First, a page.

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this was proof that the high—profile security presence in the capital and across france really does work. it was also a reminder of the attacks that took so many lives here, and of the threat that remains in paris and beyond. paris and france remain on alert. this attack was foiled, but few people think it will be the last. abuses against the muslim rohingya minority in myanmar may well amount to crimes against humanity. the un human rights office has released a report today detailing accounts of mass killings and gang rapes in rakhine state from more than 200 witnesses who have fled to neighbouring bangladesh. the un hasjust given more details, which are extremely distressing. one mother recounted to her
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five—year—old daughter was trying to protect her from rape, five—year—old daughter was trying to protect herfrom rape, when five—year—old daughter was trying to protect her from rape, when a five—year—old daughter was trying to protect herfrom rape, when a man to get a long knife and killed her, slitting her by the thought. in another case an eight—month—old baby was reportedly killed while his mother was gang raped by five security officials. the devastating cruelty to which these rohingya children have been subjected to is unbearable, the high commissioner says. the high commissioner asks, what kind of hatred could make a man stabbed a crying baby, baby crying out for its mother's milk, and for the mother to witness this murder whilst being gang raped by the very security forces who should be protecting her, what kind of national security goals could possibly be served by this? our yangon correspondent jonah fisher explained the significance of this un report on rohingya crisis. as a starting point tis report feels like a game changer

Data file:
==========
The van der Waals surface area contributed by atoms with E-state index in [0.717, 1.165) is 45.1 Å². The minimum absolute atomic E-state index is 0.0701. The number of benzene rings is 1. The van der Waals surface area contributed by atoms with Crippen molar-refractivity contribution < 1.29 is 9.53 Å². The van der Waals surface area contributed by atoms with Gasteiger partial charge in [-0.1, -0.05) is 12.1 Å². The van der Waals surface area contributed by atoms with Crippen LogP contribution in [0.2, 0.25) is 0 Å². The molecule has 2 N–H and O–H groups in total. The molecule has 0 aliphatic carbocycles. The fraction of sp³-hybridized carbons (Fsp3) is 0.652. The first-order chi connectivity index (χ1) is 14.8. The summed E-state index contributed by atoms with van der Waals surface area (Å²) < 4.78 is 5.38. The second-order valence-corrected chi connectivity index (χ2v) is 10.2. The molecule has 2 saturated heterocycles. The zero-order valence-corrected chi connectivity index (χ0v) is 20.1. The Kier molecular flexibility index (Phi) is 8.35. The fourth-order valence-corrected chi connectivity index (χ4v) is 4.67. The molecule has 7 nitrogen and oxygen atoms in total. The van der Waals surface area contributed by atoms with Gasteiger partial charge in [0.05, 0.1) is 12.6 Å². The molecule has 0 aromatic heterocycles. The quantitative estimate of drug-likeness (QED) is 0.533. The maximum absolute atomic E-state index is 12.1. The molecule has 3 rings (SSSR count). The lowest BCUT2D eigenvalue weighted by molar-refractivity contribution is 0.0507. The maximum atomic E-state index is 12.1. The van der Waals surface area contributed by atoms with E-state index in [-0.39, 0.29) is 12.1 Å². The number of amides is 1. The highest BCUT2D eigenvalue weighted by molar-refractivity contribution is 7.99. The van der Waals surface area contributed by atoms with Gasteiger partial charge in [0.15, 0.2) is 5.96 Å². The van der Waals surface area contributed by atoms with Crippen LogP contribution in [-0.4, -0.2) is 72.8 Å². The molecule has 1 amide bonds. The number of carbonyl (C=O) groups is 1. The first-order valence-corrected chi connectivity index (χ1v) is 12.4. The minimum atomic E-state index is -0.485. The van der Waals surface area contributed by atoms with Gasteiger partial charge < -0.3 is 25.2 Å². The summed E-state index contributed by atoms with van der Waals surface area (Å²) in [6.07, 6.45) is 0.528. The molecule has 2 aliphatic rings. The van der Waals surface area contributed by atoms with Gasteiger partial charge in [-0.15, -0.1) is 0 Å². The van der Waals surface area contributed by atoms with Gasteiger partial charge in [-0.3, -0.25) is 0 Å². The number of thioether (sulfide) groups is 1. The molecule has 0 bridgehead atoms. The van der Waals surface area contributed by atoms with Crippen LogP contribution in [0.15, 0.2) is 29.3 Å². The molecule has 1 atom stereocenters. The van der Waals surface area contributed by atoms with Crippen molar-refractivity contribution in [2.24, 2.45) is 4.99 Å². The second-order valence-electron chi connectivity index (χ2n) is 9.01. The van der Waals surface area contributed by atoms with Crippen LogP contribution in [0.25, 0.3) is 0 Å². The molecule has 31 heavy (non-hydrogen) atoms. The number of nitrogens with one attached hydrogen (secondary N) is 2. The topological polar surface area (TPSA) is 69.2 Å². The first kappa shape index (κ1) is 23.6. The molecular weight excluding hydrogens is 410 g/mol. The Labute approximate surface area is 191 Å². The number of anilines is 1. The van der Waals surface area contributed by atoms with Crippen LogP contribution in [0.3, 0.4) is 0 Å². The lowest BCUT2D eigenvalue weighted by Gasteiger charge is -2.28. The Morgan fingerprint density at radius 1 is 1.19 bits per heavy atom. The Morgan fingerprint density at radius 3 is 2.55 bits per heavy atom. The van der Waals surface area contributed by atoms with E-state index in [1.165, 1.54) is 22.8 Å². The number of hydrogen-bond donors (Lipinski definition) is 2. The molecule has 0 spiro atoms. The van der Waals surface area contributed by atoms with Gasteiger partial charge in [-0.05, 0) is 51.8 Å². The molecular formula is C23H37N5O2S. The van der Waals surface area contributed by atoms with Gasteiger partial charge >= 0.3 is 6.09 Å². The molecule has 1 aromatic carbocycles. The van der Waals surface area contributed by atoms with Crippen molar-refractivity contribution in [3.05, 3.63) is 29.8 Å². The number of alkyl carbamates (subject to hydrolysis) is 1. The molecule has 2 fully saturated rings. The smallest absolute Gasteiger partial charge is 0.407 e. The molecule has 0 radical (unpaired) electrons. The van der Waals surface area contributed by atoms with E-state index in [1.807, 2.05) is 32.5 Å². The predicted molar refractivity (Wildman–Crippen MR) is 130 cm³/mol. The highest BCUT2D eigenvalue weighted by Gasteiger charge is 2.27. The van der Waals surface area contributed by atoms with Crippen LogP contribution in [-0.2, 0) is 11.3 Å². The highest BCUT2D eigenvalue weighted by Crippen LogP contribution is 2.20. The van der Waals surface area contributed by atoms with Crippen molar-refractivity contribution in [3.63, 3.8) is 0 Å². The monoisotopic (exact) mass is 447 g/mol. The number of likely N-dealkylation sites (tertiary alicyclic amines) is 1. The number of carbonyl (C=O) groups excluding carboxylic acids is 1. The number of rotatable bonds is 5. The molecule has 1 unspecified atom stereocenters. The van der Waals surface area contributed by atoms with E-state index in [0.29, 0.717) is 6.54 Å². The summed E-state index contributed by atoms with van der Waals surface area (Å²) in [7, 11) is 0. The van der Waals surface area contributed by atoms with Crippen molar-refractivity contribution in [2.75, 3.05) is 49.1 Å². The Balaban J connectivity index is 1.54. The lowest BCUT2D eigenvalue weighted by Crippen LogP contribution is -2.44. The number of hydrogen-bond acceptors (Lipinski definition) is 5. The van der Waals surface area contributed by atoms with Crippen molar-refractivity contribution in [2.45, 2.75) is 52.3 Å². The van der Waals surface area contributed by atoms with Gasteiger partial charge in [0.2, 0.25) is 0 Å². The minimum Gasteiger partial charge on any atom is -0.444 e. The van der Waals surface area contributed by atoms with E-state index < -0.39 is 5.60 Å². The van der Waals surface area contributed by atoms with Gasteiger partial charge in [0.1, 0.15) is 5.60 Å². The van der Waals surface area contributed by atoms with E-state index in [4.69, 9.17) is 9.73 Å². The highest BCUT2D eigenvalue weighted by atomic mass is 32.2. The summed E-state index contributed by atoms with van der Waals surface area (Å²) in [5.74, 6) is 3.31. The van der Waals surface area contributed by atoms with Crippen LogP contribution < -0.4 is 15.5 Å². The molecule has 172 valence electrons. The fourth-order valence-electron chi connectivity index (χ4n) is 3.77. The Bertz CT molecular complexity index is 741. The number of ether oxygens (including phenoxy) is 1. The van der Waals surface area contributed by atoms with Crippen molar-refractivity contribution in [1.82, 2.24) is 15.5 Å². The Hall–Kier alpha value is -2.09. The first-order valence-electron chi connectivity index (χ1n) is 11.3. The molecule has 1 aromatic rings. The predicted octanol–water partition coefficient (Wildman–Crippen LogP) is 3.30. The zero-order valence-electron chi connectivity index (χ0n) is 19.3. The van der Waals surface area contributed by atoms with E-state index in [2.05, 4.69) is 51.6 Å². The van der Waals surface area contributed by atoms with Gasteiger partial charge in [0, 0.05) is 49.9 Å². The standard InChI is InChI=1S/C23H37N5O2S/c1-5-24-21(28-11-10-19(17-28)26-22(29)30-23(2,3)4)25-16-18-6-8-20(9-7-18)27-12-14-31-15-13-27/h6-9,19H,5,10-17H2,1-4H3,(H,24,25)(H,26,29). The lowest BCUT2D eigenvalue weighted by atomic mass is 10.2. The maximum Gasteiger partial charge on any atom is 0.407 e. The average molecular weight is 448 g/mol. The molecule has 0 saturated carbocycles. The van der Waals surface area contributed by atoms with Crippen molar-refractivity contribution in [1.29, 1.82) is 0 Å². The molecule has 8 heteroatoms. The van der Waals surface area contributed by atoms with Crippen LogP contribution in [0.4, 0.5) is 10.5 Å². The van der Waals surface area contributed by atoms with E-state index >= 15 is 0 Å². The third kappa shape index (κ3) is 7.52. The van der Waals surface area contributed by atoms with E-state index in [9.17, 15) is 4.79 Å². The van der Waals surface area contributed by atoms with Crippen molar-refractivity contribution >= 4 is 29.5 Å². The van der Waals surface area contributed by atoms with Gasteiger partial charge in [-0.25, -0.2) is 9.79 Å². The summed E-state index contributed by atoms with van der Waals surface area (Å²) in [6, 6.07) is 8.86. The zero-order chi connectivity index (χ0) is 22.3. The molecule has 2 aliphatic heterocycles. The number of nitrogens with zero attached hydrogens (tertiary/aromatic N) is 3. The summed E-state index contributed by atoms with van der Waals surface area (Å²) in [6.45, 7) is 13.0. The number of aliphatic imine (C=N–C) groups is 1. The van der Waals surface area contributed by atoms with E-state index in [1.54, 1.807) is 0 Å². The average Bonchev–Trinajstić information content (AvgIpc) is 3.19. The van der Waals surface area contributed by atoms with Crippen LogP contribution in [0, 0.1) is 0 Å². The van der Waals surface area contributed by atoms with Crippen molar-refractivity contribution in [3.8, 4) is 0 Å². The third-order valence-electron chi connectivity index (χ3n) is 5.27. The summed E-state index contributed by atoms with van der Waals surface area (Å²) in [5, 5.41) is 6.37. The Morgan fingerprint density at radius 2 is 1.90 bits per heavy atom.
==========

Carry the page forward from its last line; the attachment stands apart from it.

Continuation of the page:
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in this rohingya crisis, which we have seen since october of last year. up until now, the burmese government has been able to effectively rubbish rohingya allegations that have been coming out of this closed area in northern rakhine state, saying it as propaganda, it is not true, and they have taken a very piecemeal approach to try to discredit news stories that have been done about alleged abuses. what is different here is that a trained human rights team, investigators from the united nations, have been in bangladesh, and they have spoken face—to—face with more than 200 rohingya along the border who fled out of myanmar across the board, and the numbers alleging rape are simply horrendous. more than 100 women were interviewed — ioi. and of those 101, 52 of them said they had been victims of rape or sexual violence of some sort, so this is no longer something which